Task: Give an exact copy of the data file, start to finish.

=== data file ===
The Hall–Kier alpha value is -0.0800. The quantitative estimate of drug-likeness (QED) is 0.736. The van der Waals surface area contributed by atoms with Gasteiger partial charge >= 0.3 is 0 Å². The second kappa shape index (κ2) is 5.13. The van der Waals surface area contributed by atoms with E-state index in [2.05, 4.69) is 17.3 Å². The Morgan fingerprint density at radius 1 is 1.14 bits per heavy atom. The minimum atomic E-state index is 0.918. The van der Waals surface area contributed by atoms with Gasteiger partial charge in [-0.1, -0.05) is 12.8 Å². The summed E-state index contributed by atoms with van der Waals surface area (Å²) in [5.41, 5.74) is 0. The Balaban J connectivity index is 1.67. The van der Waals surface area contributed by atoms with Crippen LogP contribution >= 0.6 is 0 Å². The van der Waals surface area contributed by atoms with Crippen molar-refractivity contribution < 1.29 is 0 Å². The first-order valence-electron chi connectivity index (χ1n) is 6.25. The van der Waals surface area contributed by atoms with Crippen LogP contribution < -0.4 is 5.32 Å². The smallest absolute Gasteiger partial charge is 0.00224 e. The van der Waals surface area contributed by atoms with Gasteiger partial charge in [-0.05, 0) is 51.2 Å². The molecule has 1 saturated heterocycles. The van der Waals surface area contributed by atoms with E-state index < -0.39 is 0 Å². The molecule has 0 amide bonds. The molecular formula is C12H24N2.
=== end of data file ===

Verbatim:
The Hall–Kier alpha value is -0.0800. The quantitative estimate of drug-likeness (QED) is 0.736. The van der Waals surface area contributed by atoms with Gasteiger partial charge >= 0.3 is 0 Å². The second kappa shape index (κ2) is 5.13. The van der Waals surface area contributed by atoms with E-state index in [2.05, 4.69) is 17.3 Å². The Morgan fingerprint density at radius 1 is 1.14 bits per heavy atom. The minimum atomic E-state index is 0.918. The van der Waals surface area contributed by atoms with Gasteiger partial charge in [-0.1, -0.05) is 12.8 Å². The summed E-state index contributed by atoms with van der Waals surface area (Å²) in [5.41, 5.74) is 0. The Balaban J connectivity index is 1.67. The van der Waals surface area contributed by atoms with Crippen LogP contribution >= 0.6 is 0 Å². The van der Waals surface area contributed by atoms with Crippen molar-refractivity contribution < 1.29 is 0 Å². The first-order valence-electron chi connectivity index (χ1n) is 6.25. The van der Waals surface area contributed by atoms with Crippen LogP contribution < -0.4 is 5.32 Å². The smallest absolute Gasteiger partial charge is 0.00224 e. The van der Waals surface area contributed by atoms with Gasteiger partial charge in [-0.05, 0) is 51.2 Å². The molecule has 1 saturated heterocycles. The van der Waals surface area contributed by atoms with E-state index < -0.39 is 0 Å². The molecule has 0 amide bonds. The molecular formula is C12H24N2.